City Council is expected to vote on the new neighborhood map on Wednesday, but the public hasn’t seen it, and some are calling for an end to gerrymandered neighborhoods that divide communities


CHICAGO (CBS) — If you live in Chicago and care about city services, take note of an important upcoming deadline.

Wednesday is the day the city council is supposed to vote on a new neighborhood map – but no one has seen it yet. As CBS 2 political investigator Dana Kozlov reported Tuesday night, many communities in Chicago are hoping the new map will give them more unity — rather than leaving their neighborhoods divided into oddly shaped neighborhoods, each under the jurisdiction of a different alderman.

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At Ainslie Street and Central Park in Albany Park, walking from 35th Ward to 33rd Ward or 39th Ward involves a distance of a matter of feet. Three wards dividing a ward equals a fragmented representation at City Hall for residents. A new map could change that.

But here’s the thing – no one knows what the new neighborhood map will look like. Less than 24 hours before the aldermen are mandated by law to vote on this redesigned map, it is still shrouded in secrecy.

Some watchdogs say it’s all back to town hall business as usual.

“They basically did it in a back room with the doors closed, and not much sunlight or transparency,” said Madeleine Doubek, executive director of Change Illinois.

Doubek said it should be for everyone who lives in the Windy City — an appropriate use of the moniker in this case.

“What they’re doing is basically rigging the system to favor the incumbents and stay in power,” she said.

It’s an age-old practice in Chicago, despite Mayor Lori Lightfoot’s campaign promises that it would be different this time around.

“We are terribly disappointed,” Doubek said.

Change Illinois sent a letter to Mayor Lightfoot on Tuesday expressing those concerns. The group has spent months working with the public on what they call a People’s Map, which keeps most neighborhoods in one neighborhood instead of dividing them.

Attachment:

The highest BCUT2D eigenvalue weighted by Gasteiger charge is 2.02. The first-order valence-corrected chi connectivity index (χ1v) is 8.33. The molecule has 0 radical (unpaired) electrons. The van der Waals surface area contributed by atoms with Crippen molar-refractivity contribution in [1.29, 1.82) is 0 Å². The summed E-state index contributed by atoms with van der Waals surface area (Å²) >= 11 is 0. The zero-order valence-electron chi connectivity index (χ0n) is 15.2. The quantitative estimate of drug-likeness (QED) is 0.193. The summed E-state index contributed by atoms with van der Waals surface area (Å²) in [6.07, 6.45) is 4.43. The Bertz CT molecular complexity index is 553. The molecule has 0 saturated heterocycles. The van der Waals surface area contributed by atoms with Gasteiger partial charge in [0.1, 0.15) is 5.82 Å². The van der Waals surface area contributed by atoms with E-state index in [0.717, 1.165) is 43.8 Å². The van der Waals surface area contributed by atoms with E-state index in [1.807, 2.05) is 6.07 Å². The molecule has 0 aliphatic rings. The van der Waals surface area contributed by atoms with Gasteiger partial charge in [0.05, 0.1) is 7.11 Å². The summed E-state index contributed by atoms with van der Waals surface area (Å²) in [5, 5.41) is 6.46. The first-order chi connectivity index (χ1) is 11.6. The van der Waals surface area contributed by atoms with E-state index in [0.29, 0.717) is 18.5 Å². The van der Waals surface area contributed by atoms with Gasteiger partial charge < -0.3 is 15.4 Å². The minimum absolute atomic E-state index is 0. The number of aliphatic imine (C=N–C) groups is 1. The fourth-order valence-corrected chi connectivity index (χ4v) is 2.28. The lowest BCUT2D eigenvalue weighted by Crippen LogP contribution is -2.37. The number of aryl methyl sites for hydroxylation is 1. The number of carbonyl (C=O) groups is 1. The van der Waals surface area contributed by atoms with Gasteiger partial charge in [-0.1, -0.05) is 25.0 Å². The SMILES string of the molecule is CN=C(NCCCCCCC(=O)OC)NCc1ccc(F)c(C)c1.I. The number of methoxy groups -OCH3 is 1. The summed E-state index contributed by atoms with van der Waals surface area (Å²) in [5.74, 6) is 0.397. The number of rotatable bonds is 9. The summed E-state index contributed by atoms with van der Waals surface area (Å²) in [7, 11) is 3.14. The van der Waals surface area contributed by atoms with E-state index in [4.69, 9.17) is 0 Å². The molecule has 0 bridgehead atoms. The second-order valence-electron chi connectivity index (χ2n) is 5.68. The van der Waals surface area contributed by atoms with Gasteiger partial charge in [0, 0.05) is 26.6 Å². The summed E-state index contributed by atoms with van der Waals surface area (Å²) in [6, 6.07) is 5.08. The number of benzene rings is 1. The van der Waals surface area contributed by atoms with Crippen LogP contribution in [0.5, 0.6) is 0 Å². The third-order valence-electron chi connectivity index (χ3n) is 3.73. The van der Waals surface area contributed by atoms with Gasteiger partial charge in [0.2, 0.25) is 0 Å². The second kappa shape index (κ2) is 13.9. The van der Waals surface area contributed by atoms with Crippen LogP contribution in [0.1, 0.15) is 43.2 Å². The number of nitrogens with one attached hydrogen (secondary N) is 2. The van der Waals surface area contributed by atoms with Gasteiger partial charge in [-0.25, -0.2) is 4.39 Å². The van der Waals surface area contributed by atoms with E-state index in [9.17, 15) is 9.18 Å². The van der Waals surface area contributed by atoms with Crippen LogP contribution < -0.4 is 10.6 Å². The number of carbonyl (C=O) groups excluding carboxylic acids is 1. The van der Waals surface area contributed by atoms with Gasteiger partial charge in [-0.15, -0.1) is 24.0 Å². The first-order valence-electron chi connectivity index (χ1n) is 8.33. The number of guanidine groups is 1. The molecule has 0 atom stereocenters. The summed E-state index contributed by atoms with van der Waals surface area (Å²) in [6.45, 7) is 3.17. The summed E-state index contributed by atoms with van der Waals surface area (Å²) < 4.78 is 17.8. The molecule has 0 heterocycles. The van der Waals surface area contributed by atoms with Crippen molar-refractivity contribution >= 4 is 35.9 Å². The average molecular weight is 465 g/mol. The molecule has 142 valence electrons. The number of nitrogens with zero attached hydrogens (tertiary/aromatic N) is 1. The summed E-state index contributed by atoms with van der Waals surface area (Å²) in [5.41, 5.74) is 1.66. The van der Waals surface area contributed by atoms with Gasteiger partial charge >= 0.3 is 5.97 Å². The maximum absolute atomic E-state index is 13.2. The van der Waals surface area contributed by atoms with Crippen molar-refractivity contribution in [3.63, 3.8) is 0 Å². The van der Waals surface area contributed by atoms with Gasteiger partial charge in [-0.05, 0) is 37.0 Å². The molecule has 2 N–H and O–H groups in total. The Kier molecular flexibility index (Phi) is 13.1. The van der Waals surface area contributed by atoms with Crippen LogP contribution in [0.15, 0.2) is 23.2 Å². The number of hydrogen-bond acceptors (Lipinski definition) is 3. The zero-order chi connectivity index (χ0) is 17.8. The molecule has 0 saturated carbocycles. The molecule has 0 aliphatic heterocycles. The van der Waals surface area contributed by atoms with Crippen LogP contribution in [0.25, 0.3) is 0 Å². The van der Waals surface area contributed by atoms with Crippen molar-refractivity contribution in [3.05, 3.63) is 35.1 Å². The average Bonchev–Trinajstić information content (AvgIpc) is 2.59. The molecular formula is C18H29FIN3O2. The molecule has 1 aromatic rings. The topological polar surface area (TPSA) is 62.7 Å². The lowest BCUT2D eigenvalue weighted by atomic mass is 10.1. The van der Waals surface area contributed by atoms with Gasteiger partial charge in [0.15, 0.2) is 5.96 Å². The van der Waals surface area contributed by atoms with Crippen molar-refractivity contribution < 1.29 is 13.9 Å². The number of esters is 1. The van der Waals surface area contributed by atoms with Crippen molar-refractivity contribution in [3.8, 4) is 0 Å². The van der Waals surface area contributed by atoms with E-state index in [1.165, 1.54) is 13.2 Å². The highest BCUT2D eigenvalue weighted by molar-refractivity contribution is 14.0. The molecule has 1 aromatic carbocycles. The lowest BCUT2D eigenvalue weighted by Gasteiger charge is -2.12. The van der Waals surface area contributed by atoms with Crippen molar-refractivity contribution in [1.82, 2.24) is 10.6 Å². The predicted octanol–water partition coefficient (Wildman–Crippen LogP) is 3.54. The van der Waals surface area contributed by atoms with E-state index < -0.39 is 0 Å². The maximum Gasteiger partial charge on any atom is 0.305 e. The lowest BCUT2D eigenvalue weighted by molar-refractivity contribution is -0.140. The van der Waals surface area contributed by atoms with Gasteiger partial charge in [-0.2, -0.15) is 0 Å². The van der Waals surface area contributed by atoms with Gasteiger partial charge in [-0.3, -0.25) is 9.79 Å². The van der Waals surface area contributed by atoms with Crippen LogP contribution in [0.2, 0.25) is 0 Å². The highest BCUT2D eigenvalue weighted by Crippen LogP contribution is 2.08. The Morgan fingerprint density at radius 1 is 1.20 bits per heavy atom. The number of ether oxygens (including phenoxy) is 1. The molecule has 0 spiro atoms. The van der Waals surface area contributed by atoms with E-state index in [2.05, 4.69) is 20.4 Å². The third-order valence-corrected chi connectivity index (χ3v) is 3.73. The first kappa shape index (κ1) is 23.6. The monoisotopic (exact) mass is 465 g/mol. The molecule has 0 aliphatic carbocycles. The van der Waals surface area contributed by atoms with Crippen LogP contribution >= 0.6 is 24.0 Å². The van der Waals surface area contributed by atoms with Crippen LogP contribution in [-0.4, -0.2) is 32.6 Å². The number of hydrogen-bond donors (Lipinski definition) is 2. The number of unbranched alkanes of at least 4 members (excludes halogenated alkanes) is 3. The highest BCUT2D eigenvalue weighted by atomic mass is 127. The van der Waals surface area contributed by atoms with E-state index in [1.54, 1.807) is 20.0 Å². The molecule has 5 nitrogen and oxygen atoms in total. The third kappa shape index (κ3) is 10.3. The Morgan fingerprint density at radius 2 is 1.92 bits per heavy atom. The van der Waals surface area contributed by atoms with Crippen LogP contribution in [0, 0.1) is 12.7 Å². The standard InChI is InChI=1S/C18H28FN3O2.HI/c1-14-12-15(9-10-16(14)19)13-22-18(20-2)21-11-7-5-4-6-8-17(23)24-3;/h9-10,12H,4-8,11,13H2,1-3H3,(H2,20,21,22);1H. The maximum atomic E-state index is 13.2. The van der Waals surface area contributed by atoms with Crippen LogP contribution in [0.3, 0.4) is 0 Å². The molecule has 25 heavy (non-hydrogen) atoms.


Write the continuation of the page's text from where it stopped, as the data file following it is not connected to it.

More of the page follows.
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The proposed popular map and the current map can be seen side by side below.

Follow these links for a closer look at the current map and the proposed popular map.

“There are communities like Englewood, like Logan Square, like Austin and many others — Back of the Yards — that have been split and divided historically,” Doubek said.

Chinatown is also one of those communities – in fact, it has never been subsumed into a single neighborhood, despite a decades-long struggle.

“Our motivation behind creating an Asian American majority neighborhood is to ensure that the Asian American voice is heard on city council,” said Justin Sia of Asian Americans Advancing Justice Chicago.

Sia said they had received promises that it would happen this time. Otherwise, they will go to court.

But for those wondering why they should care, Doubek says the splintered neighborhoods along multiple neighborhoods mean confusion for people trying to get help from the city.

“It prevents you from understanding who you are supposed to reach and how you are supposed to get the government to respond to you,” she said.

Splintered neighborhoods also undermine the power of community groups and organizations.

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If there is no ward map vote on Wednesday, that opens the door to a possible public map vote down the line. But this also has its obstacles.

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